Read more

Director's Corner
Good Morning!
Mike Witherell
Mike Witherell
I wanted to use this, my last Director's Corner, to talk about the laboratory's future.

Fermilab will be the central U.S. laboratory for research in particle physics, working closely with other laboratories and universities to build and carry out the most important experiments in the field.

Fermilab's vitality in the future depends on four things:

  • great opportunities for discovery in particle physics;
  • a plan for the laboratory that puts U.S. particle physicists at the center of these discoveries;
  • a strong record on the laboratory's present program and projects; and
  • a commitment by the government to be at the forefront of particle physics research.
We are in good shape for the first three items. We will learn more new things about the nature of matter, space, and time in the next ten years than we have in decades. And Fermilab will have a critical role in the most important discoveries. We need to manage carefully the transition coming throughout the national research program, but we can do that.

Although nobody can guarantee the fourth item, I hope and believe that the government will make the necessary commitment. The coming discoveries will help to convince people that it is important for the U.S. to stay at the forefront of particle physics in the future.

For my own part, I am dying to know the answers to our questions about the Higgs, dark matter, neutrinos, and the rest. I am looking forward to finding out those answers over the next few years.

Alice Lengvenis, secretary of the Proton Department in the pioneering Fermilab days of the 1970s, died on 18 June 2005 in Phoenix.
Accelerator Update
June 24 - 27
- During this 72 hour period Operations established three stores that provided the experiments with approximately 61 hours and 2 minutes of luminosity
- Booster RF sparking
- Low Beta Magnet movement lowers luminosity

Read the Current Accelerator Update
Read the Early Bird Report
View the Tevatron Luminosity Charts

Air Pollution Action Day:
Tuesday, June 28

Today, Tuesday, June 28, the air quality is forecasted to reach unhealthy levels Residents of the Metropolitan Chicago area are asked to take actions to reduce ozone and particle pollution. Suggested actions include:
1. Limit driving. Rideshare, carpool, walk or bike.
2. Take public transportation.
3. If you must drive, avoid excessive idling, abrupt starts and use I-PASS.
4. Refuel your vehicle after 7 P.M., when sunlight is not as strong.
5. Do not use gasoline powered recreational vehicles on Action Days.
6. Postpone lawn mowing and gardening chores that use gasoline-powered equipment on Action Days.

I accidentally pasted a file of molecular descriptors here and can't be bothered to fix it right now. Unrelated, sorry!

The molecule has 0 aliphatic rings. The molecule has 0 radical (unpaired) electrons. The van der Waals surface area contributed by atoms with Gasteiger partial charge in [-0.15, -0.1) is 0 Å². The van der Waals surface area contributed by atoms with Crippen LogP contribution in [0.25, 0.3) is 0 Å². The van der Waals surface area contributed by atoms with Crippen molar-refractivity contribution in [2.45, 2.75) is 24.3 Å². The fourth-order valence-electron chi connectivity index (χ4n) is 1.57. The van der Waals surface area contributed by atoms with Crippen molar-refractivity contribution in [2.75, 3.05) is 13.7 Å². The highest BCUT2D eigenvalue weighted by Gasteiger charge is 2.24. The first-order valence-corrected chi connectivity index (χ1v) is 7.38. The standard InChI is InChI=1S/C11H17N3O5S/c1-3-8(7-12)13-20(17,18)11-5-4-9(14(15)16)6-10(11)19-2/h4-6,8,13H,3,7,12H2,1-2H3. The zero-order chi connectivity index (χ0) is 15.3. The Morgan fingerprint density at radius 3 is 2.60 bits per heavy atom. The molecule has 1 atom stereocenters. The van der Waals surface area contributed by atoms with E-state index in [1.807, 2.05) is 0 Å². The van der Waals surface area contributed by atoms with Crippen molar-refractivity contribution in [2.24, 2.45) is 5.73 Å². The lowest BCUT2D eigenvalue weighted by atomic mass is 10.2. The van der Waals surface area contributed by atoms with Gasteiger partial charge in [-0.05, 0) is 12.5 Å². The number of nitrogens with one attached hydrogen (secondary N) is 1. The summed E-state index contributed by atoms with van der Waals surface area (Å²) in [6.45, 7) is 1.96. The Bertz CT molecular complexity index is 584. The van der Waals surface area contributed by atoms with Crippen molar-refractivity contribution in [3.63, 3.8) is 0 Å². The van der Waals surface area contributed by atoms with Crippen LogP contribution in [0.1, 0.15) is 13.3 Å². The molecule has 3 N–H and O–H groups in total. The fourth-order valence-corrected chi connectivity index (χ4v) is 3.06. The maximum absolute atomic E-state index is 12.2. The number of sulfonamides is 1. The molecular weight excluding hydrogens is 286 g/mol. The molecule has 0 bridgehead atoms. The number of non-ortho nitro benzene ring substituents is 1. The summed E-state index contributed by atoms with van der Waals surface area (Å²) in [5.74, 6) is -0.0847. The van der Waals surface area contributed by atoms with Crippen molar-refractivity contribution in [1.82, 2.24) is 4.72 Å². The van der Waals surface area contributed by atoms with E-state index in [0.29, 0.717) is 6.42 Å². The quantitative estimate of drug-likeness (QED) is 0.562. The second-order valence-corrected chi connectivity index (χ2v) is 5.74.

7. Use a charcoal chimney or electric starter instead of lighter fluid when starting a barbeque grill.
8. Limit use of household and personal products that cause fumes.
9. Conserve energy at home to reduce energy needs from power plants.
10. Do not burn leaves or other yard waste.
11. Postpone burning wood in fireplaces on Action Days.

Upcoming Classes
July 18 - 21: Learning Perl
July 19 & 20: Interpersonal Communication Skills
more information

Artist Jan-Henrick Andersen Speaks at Colloquium on Wednesday
Artist and industrial designer Jan-Henrik Andersen will be speaking about his exhibit, Sized Matter: Perception of the Extreme Unseen, on Wednesday, June 29. From 4-5 p.m. in 1 West, Andersen will explain his artistic representation of the Standard Model particles in a lecture entitled From Mathematics to Aesthetic Coherence. A reception for the artist in Wilson Hall will follow the colloquium. Both events will be open to the public. Sized Matter is currently hanging in the Fermilab Art Gallery.
more information

Unix Users Meeting
The next Unix Users Meeting will be on Wednesday, June 29 from 1:00 pm to 2:30pm in Curia II.
1. RSS feeds by Dave Ritchie
2. Auto blocking by Randy Reitz
3. SLF update by Connie Sieh

NALWO English Classes
Meet in the Users' Center on Monday and Friday mornings from 9:30am until 11:00 am. Volunteer teachers work with students at all levels. Classes are free; you may begin any time. Two sessions meet simultaneously; one for beginners and one for more advanced students. There will be no English Classes during the month of July, classes will resume on Monday, August 1, 2005.

Children's Treasure Hunt Party on August 5
This two-hour event offers an introduction to the safe use of snorkeling gear and the aquatic environment. The party will be held on August 5 at the Village Pool from 9 AM - 11 AM. The cost for each child is $20.00. Children ages 5 to 12 years of age are accepted. Children must know how to swim and be comfortable in the water. Registration deadline is July 29. Registrations forms can be found on the Recreation web page.

Upcoming Activities